FREEHOLD-Hundreds of Republican Committee members in Monmouth County attended this year’s nominating convention where the party picked their endorsed candidates for the 2020 election. Lining up behind Sheriff Shaun Golden was the support for former Obama Democrat turned Republican, pharmaceutical executive Rikin Mehta.
Mehta, worked for opioid producing giant Pfzier and most recently worked for a company that sells Narcan has come under fire in recent weeks over a video that surfaced where he told a pro-prescription opioid group, “We must protect America’s opioid supply chain.”
As late as the 2016 election, Mehta was a registered Democrat who voted in the Democrat primary between Hillary Clinton and Bernie Sanders, but Republicans in North Jersey and now Monmouth County are lining up their support for the newly minted Republican with deep campaign pockets and deep ties to the opioid epidemic plaguing New Jersey.
At the convention, Mehta received 128 votes, Natalie Rivera 74 votes and Hirsh Singh, 28 votes.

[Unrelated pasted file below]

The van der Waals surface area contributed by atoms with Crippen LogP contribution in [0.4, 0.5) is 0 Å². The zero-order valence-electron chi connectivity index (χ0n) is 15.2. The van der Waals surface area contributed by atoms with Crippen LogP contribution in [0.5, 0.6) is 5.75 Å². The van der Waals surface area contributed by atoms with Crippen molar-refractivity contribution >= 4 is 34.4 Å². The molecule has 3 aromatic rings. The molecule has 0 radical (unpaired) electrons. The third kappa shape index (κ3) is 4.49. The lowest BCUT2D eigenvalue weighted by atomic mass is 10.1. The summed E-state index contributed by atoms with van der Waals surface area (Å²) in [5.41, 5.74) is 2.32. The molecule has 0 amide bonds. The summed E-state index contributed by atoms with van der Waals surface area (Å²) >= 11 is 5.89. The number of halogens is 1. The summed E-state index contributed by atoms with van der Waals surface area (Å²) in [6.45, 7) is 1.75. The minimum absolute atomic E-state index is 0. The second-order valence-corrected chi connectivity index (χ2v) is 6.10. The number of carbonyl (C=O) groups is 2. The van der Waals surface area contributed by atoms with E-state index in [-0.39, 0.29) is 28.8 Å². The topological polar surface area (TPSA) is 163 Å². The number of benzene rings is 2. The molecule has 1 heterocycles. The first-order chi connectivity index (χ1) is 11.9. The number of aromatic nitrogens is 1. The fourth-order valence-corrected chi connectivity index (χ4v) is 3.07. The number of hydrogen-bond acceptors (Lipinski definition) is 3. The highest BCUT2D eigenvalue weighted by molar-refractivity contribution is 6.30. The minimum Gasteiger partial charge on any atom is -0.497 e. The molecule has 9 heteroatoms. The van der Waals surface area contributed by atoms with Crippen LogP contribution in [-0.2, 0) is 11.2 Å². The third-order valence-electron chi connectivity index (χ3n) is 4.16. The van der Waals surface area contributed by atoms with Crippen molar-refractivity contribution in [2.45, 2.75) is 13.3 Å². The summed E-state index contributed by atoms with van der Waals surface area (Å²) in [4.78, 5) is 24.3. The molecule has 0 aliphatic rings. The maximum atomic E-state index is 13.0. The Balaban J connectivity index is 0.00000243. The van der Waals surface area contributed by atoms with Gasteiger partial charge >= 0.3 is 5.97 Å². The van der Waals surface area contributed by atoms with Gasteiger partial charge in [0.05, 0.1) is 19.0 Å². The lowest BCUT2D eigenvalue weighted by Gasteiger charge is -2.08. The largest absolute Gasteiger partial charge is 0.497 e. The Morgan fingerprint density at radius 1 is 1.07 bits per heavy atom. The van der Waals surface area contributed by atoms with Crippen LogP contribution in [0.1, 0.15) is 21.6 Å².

During his speech, he echoed promises he made to the opioid support group last November, “Let me be clear,” Mehta said. “There’s no other candidate in this race that understands the regulatory mess the Affordable Care Act has created and how to fix it more than me.”
Mehta said previously that the Affordable Care Act and the subsequent overregulation of opioid-based narcotics to combat the drug epidemic has cut off the supply for many who used to be able to easily refill their prescriptions from their doctors.
Rikin said that war on opioids is nothing more than government overstepping and defended the pharmaceutical industry and physicians who prescribe the drugs to patients.
“We need to protect our supply chain,” Rikin said. “America has one of the best opioid drug supply chains and we must as a nation, protect the pharmaceutical companies’ supply chain.”
When asked if doctors were over-prescribing opioids, Mehta said that is because of policies regarding the drugs, but he will ensure that the doctor-patient relationship remains and he will keep government intrusion out of the doctor’s office.
Mehta repeatedly defended America’s opioid addiction crisis on illegal drugs, shielding blame from the pharmaceutical industry that mass produces opioid-based drugs and over-prescribing doctors. Instead, he blamed the drug trade through the Mexican border of illegal and counterfeit drugs.
“Crisis and epidemic are buzzwords being used too often,” he said. “Government has no place in the practice medicine and should not be involved in the practice of healthcare.”